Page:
The U.S. Navy’s nascent array of unmanned surface, undersea and airborne vehicles will be put to the test early next year in an exercise that seeks to ascertain where the emerging capabilities stand.
This unmanned-centric battle problem will take place “on the sea, above the sea and under the sea,” Rear Adm. Robert Gaucher, PACFLEET’s maritime headquarters director, said Tuesday at the annual defense conference of the Association for Unmanned Vehicle Systems International.
The announcement was first reported by USNI News.
Such battle problems are generally used to test units and see how they would handle certain warfare challenges in given scenarios.
While Gaucher said the specifics of the early 2021 unmanned battle problem are still being worked out, it’s the latest signal regarding the high priority the sea service is placing on unmanned vehicles across domains.
Unmanned systems are ripe with potential, but basic challenges continue to be worked out.
Gaucher mentioned how kelp can mess up an unmanned sub’s propeller, and the challenges of launching such vessels in an environment where GPS is not available.
At the same time, the tactical opportunities for such vehicles are legion, he said.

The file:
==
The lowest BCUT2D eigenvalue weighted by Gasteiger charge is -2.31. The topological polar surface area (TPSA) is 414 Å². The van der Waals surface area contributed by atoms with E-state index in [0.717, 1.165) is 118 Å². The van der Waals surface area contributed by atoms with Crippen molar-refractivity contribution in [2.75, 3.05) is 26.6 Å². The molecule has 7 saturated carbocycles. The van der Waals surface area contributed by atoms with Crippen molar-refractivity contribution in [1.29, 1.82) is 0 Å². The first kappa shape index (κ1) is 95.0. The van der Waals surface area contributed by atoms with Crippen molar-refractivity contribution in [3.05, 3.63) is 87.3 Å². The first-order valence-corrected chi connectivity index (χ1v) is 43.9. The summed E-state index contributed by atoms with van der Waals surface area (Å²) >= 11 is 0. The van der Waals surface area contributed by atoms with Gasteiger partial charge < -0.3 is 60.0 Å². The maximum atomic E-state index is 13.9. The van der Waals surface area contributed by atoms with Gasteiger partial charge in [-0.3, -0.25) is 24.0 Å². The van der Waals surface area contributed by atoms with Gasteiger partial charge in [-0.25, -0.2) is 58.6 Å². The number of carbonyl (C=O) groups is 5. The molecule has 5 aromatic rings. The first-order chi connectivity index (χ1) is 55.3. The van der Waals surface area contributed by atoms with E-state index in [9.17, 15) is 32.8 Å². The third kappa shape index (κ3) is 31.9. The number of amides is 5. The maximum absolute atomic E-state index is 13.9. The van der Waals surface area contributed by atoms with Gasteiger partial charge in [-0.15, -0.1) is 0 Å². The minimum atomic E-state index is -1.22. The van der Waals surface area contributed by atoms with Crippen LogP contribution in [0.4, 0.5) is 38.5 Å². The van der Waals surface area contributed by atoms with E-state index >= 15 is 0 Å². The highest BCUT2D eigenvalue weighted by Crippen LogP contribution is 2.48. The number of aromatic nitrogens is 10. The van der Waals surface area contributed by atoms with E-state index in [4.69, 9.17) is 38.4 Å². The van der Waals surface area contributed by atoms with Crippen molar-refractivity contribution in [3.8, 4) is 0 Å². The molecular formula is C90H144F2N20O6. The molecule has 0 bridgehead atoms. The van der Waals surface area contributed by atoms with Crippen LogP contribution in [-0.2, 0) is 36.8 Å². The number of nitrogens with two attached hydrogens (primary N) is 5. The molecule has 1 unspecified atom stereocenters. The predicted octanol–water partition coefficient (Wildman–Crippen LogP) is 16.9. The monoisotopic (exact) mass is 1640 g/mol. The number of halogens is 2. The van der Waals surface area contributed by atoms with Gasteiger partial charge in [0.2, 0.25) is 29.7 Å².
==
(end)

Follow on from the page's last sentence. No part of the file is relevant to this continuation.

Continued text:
“I can think of a thousand ways they might fit” into the existing fleet, Gaucher said. “Maybe they’re an (intelligence, surveillance and reconnaissance) sensor, maybe they’re a decoy … maybe they’re going to drive in and explode next to (an enemy) pier piling … so that I get more time to get forces forward.”
While different unmanned vessels remain at different stages of development, the Navy has in recent years stood up underwater drone squadrons to deploy and test capabilities.
Two MQ-4C Triton unmanned aerial vehicles began conducting operations out of Guam for the first time earlier this year as well.
But while Navy leaders have emphasized agility in getting unmanned systems out into the fleet, Capitol Hill has signaled the sea service needs to get its requirements and systems in order before any big investments in such systems can move forward.
Defense News reported last month that Congress was seeking to slow the funding for the Navy’s large unmanned surface vessel, or LUSV, in the next defense policy bill, with language requiring the Navy to have a working prototype — with all systems tested and integrated — before procurement dollars would flow to build the boats.
Chief of Naval Operations Adm. Mike Gilday acknowledged to Defense News earlier this summer that while such caveats are frustrating, he agrees with Congress that requirements must be fleshed out up front.
“The approach has to be deliberate,” he said. “We have to make sure that the systems that are on those unmanned systems with respect to the (hull, mechanical and electrical system), that they are designed to requirement and perform to requirement. And most importantly, are those requirements sound?”
Geoff is the editor of Navy Times, but he still loves writing stories. He covered Iraq and Afghanistan extensively and was a reporter at the Chicago Tribune. He welcomes any and all kinds of tips at firstname.lastname@example.org.